Proximity Management

I just read an excellent article on “The real secret of thouroughly terrific companies”, by Peter Bregman. Bregman recounts and explains his terrific experiences in staying at the Four Seasons Hotel Chain. He sees what he calls “Proximity Management” being practiced. The managers know about their employees. There is a lot of trust within the different properties. There is open communication. There are monthly meetings, without any agenda, and the GM (Michael Newcombe) just engages in conversation. There are such meetings with all employee groups. 

Here is one anecdote, of how open communication solved a huge problem:

During his meeting with the front desk staff, he learned they were slower than usual in checking in guests because rooms weren’t available. Then, in his meeting with housekeeping staff, someone asked if the hotel was running low on king size sheets. Most CEOs wouldn’t be interested in that question, but Michael asked why. Well, the maid answered, it’s taking us longer to turn over rooms because we have to wait for the sheets. So he kept asking questions to different employee groups until he discovered that one of the dryers was broken and waiting for a custom part. That reduced the number of available sheets. Which slowed down housekeeping. Which reduced room availability. Which delayed guests from checking in.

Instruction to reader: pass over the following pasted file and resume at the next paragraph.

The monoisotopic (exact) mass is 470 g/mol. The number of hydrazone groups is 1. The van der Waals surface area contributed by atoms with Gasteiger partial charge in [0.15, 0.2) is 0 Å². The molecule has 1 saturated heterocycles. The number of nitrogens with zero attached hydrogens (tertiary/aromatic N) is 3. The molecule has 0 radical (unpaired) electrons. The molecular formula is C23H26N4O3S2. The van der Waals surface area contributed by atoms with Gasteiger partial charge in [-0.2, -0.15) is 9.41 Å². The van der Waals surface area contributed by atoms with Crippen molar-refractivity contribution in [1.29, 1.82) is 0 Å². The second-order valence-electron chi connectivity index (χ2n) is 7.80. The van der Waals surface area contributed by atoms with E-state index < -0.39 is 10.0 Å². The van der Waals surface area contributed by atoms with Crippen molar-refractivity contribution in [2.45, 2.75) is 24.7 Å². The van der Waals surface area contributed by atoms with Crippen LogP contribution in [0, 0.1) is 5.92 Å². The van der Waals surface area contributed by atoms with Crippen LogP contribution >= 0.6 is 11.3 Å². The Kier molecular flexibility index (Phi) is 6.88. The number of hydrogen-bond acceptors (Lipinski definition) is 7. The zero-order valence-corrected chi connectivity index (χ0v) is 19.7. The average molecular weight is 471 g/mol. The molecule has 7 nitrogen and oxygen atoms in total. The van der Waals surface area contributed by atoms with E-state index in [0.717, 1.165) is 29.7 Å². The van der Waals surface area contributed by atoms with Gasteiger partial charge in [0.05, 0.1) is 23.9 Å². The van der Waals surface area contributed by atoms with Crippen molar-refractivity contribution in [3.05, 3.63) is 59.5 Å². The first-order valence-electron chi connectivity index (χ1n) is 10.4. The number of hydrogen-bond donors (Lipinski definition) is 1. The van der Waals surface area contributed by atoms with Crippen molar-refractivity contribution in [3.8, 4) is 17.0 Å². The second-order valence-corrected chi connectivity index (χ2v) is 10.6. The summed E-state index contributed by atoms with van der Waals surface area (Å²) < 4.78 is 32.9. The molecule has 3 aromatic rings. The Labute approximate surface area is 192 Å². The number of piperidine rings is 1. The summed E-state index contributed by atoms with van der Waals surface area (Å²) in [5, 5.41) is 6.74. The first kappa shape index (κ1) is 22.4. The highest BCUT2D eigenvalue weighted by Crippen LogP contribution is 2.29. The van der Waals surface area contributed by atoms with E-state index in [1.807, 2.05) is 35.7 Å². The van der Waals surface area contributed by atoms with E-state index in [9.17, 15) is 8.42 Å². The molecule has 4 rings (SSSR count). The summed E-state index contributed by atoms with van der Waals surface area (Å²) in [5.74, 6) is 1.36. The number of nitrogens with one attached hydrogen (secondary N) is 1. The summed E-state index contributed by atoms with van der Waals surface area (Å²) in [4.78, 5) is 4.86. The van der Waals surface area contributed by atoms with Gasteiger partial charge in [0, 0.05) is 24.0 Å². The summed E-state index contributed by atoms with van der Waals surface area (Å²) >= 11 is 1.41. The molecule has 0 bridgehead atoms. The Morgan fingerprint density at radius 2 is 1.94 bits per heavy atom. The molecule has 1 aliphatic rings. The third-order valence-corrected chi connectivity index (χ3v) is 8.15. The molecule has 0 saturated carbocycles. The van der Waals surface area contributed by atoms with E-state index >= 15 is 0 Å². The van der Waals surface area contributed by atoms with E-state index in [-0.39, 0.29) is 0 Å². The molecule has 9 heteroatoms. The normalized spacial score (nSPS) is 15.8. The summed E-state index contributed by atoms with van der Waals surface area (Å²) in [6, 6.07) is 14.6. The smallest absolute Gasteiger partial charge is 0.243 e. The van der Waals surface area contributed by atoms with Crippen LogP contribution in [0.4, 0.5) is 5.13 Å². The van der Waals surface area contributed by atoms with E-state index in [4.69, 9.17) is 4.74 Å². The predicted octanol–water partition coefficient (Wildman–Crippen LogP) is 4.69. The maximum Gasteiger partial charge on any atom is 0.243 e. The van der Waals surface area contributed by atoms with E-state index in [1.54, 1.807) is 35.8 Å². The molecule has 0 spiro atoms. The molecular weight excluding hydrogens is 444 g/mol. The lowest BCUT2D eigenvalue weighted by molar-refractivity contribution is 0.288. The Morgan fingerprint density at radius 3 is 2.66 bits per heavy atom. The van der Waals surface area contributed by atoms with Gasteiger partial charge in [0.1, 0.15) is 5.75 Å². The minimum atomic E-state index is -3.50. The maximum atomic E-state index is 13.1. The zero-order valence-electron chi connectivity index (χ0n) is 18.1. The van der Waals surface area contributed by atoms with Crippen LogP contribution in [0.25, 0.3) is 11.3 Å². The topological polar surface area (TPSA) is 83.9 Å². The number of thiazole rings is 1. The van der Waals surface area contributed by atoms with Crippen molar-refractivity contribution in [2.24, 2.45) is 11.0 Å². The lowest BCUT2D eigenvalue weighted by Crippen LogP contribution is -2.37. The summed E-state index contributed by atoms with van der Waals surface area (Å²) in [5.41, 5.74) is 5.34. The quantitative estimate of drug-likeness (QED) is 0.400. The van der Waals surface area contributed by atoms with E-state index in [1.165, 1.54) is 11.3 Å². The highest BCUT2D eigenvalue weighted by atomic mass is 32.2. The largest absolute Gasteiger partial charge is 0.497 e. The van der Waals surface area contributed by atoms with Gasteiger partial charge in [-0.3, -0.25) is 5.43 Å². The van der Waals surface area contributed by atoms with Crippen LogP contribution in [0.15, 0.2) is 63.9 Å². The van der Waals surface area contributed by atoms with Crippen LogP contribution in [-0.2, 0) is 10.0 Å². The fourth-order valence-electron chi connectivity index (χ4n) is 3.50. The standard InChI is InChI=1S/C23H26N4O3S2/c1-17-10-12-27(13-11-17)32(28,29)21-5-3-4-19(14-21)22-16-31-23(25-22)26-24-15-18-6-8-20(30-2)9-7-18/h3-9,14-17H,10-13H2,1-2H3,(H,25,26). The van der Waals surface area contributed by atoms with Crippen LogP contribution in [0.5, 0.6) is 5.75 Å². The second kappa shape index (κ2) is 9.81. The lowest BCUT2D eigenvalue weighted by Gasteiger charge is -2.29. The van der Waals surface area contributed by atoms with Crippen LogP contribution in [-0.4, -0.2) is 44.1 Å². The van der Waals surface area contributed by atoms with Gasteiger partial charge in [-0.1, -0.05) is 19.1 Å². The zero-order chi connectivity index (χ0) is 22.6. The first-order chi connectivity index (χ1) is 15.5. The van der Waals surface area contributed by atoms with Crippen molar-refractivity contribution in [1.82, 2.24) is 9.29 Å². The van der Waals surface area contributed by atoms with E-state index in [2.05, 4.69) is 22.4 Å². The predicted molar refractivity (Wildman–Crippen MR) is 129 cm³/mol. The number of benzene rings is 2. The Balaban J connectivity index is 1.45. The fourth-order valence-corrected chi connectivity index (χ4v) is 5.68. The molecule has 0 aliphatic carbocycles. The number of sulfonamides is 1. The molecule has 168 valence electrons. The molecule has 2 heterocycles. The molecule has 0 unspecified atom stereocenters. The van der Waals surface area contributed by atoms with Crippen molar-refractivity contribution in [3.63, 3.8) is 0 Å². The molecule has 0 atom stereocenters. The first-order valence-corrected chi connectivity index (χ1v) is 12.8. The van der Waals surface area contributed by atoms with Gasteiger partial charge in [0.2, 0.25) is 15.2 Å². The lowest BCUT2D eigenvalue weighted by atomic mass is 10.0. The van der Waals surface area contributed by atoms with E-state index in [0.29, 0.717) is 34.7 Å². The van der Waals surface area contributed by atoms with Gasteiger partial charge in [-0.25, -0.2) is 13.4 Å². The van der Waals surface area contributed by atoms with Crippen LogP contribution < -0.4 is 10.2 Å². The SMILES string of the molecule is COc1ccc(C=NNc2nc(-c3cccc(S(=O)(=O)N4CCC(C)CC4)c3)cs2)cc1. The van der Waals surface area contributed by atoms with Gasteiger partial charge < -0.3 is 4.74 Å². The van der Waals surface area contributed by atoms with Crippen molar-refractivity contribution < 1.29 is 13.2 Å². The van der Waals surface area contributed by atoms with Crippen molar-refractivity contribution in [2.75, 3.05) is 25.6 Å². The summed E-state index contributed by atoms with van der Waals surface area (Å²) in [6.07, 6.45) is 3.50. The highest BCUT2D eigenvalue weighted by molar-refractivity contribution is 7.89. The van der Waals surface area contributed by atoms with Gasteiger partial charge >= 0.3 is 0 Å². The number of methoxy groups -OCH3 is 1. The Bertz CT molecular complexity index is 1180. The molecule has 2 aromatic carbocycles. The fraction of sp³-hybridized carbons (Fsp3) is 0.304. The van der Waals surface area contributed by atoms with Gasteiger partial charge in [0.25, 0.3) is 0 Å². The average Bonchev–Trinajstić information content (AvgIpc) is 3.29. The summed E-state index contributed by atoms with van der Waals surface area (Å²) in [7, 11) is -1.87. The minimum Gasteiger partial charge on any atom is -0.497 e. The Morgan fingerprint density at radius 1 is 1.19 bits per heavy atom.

Read the full article at The Harvard Business Blog here.

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2 Responses to Proximity Management

  1. simjoh says:

    I agree that the article is very interesting. The reason I started looking in to this was because a number of my colleagues are struggling with their 121s with their staff. The main reasons for the struggles are not knowing what to work on with top performers. They feel that the 121 is a waste of time because they have nothing to work on. I am keen to read more in to this style of management as a way of aiding 121s.

    Does anyone have any advise on using this style of management with 121s?

  2. gcmouli says:

    SImjoh:

    Thanks for visiting. I do my 1-1s regularly every month. The main thing that I enforce is that, there would be minimal status talk during the 1-1. There are status meetings for that. The 1-1 is an exclusive time for discussing other things such as:
    – things that could be improved in the system
    – new ideas that the employee has
    – anything that I could improve on.
    – does the employee have any concerns about the work env.
    – any other talk?
    Sometimes the talk does go over to personal side of things – which is fine too, because I learn the other warmer side of the employee, and get to know him/her closer. Effective management in my opinion, is to know the emplyee inside out and knowing their capabilities, such that, work can be delegated, to get the best work done, with satisfaction from both sides.

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